Peter Fischer is a partner, and a member of the Firm’s corporate and real estate groups, as well as the head of the Firm’s entertainment practice. Peter’s practice includes a wide range of general business, corporate, real estate and, other commercial law matters.

Corporate/Entertainment

Peter regularly acts as general and strategic counsel to privately held middle-market and emerging growth companies. Peter is integral in assisting with corporate formation and structuring needs, negotiating stock and asset acquisitions, structuring and documenting a wide range of financial transactions (including private placements, senior and subordinated loan agreements, leveraged buyouts and restructurings). He also routinely represents clients in connection with a diverse range of entertainment, media and intellectual property matters, including complex production, distribution and financing transactions, capital raising transactions for production and other entertainment companies.

Real Estate

Peter also represents clients in transactional real estate matters, including acquisition, syndication, fund formation, development, leasing, construction, and other financings. He has represented developers, investors, borrowers, and lenders in all product types, including multi-family, senior care, retail, industrial, medical office and residential.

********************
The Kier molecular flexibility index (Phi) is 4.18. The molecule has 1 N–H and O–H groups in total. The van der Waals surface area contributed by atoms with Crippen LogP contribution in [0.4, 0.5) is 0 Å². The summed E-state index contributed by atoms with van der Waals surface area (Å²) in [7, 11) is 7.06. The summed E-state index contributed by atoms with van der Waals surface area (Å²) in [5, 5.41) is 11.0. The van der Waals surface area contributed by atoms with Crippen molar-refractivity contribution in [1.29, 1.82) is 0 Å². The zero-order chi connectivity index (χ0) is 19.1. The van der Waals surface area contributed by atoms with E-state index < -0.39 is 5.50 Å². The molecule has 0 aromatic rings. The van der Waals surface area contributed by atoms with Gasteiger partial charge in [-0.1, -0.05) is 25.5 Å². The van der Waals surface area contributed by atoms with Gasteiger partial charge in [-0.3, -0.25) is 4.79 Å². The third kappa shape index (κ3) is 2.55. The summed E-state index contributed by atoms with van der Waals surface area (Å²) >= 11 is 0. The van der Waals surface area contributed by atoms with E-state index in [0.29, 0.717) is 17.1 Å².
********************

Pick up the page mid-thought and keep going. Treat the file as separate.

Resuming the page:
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8 Warning Signs You May be Giving Too Much Money to Uncle Sam:

Filed under: Buy-and-Hold,California,Flipping,Memphis,Out-of-State,Real Estate,Real Estate Development,Real Estate Investment,Retirement,Self Direct IRA,Self directed IRA,Taxes admin January 6, 2016@ 6:09 pm

by AMANDA Y. HAN, CPA, Keystone CPA

 

As CPAs and  real estate investors, we often speak at local REIAs and other venues to educate investors on tax saving strategies. After we do our teaching sessions, we often get to meet people and learn about their investing experience and their tax related questions. What we noticed over the years is that a lot of people wonder whether or not they are overpaying in their taxes or if there is something they should be doing differently to save more taxes.

To be honest, it is very hard, if not impossible, for us to give an in-depth diagnosis and develop tax strategies for someone we just met a few minutes ago. Tax planning is a process that includes reviewing old returns and more importantly understanding the financial profile of an investor, their business, family dynamics, and investment goals.